Strong Response Needed to Attacks on Police & First Responders

DUP East Belfast MLA and Policing Board representative Joanne Bunting has said it is unacceptable that local police officers face wait times of between six and eight months to access occupational health services in the PSNI.

By Joanne Bunting MLA

Belfast East

View Profile

Commenting after raising the issue with the Chief Constable Jon Boutcher at a meeting of the Policing Board on Thursday, Ms Bunting said:

“It is deeply concerning that over two thirds of response police officers and over half of neighbourhood officers in Northern Ireland have reported being assaulted at least once in the last twelve months. Those who serve in the PSNI or indeed any other police force in the United Kingdom should not have to grapple with this threat as they go about their duties to the public.

There needs to be a strong criminal justice approach to those who brazenly attack the police and other first responders. However that must work in tandem with the provision of occupational health support that is timely, accessible and effective.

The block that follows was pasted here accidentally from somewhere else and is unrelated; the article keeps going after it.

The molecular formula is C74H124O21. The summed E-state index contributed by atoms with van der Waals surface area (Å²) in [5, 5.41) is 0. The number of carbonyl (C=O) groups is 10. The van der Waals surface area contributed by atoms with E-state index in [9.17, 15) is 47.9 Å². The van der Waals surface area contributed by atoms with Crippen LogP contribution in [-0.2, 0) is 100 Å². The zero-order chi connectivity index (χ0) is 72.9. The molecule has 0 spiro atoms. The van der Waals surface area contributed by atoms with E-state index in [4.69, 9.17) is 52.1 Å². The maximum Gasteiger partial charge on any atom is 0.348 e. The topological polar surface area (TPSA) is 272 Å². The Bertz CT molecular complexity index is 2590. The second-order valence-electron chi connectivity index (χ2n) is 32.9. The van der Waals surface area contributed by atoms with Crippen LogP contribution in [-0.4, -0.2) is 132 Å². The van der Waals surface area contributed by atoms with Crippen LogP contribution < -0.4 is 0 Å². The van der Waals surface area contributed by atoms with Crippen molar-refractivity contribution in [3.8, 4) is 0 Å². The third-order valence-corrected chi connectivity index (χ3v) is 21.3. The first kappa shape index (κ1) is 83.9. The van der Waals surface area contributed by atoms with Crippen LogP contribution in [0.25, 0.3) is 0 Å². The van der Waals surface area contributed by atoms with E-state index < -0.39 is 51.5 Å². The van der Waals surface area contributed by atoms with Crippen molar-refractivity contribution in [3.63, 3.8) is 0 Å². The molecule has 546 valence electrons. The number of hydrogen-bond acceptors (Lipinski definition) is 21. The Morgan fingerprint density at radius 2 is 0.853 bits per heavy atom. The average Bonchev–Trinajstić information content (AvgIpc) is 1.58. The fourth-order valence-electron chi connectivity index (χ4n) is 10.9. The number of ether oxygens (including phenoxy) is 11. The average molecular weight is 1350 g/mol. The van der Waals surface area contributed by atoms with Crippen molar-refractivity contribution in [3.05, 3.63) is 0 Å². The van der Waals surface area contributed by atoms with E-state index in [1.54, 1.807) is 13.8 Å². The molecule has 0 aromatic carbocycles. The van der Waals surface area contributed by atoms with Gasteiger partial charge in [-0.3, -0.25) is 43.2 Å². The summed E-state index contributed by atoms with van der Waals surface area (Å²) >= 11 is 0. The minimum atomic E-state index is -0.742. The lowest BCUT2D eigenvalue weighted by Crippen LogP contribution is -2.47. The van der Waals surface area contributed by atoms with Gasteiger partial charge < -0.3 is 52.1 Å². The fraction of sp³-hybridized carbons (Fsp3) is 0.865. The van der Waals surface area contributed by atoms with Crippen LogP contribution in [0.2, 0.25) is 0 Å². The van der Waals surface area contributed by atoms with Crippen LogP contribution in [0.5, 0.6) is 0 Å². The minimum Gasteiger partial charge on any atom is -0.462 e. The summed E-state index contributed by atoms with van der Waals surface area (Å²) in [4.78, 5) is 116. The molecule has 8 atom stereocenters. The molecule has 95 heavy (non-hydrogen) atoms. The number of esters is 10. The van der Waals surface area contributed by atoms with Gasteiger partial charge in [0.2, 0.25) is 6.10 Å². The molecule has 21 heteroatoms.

I am alarmed at reports that the average wait time for police officers in need of treatment, including physiotherapy and mental health counselling, now sit at between six and eight months. That sort of delay is unacceptable. It obviously slows down the important process of getting officers and staff back to work but most importantly it will have a negative impact on personal wellbeing during this period.

It is crucial that there is a step-change within the organisation to delivering better outcomes. There needs to be concrete action to tackle OHW waiting lists. To his credit, Jon Boutcher has admitted the scale of this challenge. The average working days lost per officer has doubled in recent times and over 1,600 officers are either sick or on duty adjustments. That is the size of some small police forces and underlines the huge job of work to be done in terms of meeting the needs of those who have either been injured on duty or are unavailable for duty for a range of other reasons.

It is no consolation to those who are waiting on substantive treatment to say that ‘triage’ happens relatively quickly. That in itself will not deal with the pain and distress these officers are facing. We need to see end product. The PSNI speak at length about the need to protect the public from harm but they also need to display a cast-iron commitment to protecting their own officers.”

Become a Supporter

  • ${ error }
  • ${ error }
  • ${ error }

We’ll email you about campaigns, events and opportunities to get involved.
Find out more about how we use your information.